Sourgum & Cultivars

Sourgum, Black Tupelo, Black Gum, etc.
Nyssa sylvatica Cultivars

Black Tupelo

Sourgum, Black Tupelo or Black Gum, or whatever your common regional name is for Nyssa sylvatica, chances are you would plant more if you could get your hands on nice specimens. Sourgum’s biggest attraction is its spectacular fall color. Its nemesis has been the irregular form that plagues successful growing and use of the straight species.

For example, the seedlings of Nyssa sylvatica progeny come in all forms: sparse, dense weeping, upright, perfect and not so perfect. Some would have leaders that suddenly took a 90 degree turn- not a positive trait. Sometimes matching 10, 20 or 30 specimens for a street tree installation could be a challenge, if not impossible. However, new cultivars with excellent consistent structure and single straight leaders have been released over the past several years, giving us lots of great new options. Here are the Nyssa sylvatica cultivars that are now most readily available:

  • Afterburner®
  • Firestarter®
  • Forum®
  • Green Gable™
  • Gum Drop®
  • Northern Splendor
  • Red Rage®
  • Tupelo Tower™
  • Wildfire
In general terms, this eastern North American native tree tolerates wet conditions but does not require wet ground. It appears to tolerate drought but thrives in moist well-draining soils. Leaves tend to be glossy, smooth edge, ovoid, 2 to 3 times longer than wide on flexible limbs and twigs. Leaf spot disease is the only concern I have heard of for this tree and from my experience, likely only occurs in limited locations. These characteristics describe the perfect urban street tree.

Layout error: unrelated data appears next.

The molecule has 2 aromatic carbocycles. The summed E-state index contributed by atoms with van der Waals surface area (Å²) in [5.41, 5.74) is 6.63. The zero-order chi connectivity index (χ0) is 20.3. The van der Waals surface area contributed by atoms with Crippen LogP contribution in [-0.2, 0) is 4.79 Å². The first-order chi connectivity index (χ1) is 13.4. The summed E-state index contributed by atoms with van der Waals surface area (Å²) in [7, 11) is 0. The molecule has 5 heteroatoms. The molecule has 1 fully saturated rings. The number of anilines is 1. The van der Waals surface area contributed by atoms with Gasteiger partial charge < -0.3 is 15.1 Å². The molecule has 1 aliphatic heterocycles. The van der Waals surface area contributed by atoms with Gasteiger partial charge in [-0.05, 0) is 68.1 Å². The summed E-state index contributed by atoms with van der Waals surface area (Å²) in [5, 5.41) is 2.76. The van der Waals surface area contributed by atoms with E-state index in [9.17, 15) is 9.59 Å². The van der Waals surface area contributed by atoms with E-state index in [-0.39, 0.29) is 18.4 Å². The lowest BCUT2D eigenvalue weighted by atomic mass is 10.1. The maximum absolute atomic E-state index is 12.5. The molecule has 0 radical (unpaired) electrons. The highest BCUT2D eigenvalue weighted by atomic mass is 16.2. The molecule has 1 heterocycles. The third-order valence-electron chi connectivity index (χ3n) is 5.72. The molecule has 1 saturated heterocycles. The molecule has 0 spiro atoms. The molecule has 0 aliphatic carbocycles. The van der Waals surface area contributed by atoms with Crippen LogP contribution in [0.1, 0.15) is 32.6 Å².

The new cultivars now provide us with more desirable and reliable growth habit. And their fall color can be “stop in your tracks, knock your socks off, spectacular”! A current favorite in Afterburner® appropriately named of course. Summer leaf color is the richest of greens and fire engine red in the fall. But it appears that all of the cultivars have excellent fall color and the narrowest cultivar is the Tupelo Tower™.

Nyssa are know to be deep rooted with limited fibrous roots and are said to be difficult to transplant. That is not our experience, but try to find B & B trees that have been transplanted more than once. Container or root-bag trees may also be easier to transplant. Once established, they become near bullet proof trees. Their deep roots may also result in less infrastructure damage as long as deeper soils are available. Put a down payment on what you want early because these will all be hot and hard to find trees!

Please share comments on this or other varieties here.

Jim Barborinas
ISA Certified Arborist #0135
ASCA Registered Consulting Arborist #356
 Certified Tree Risk Assessor #PNW-0327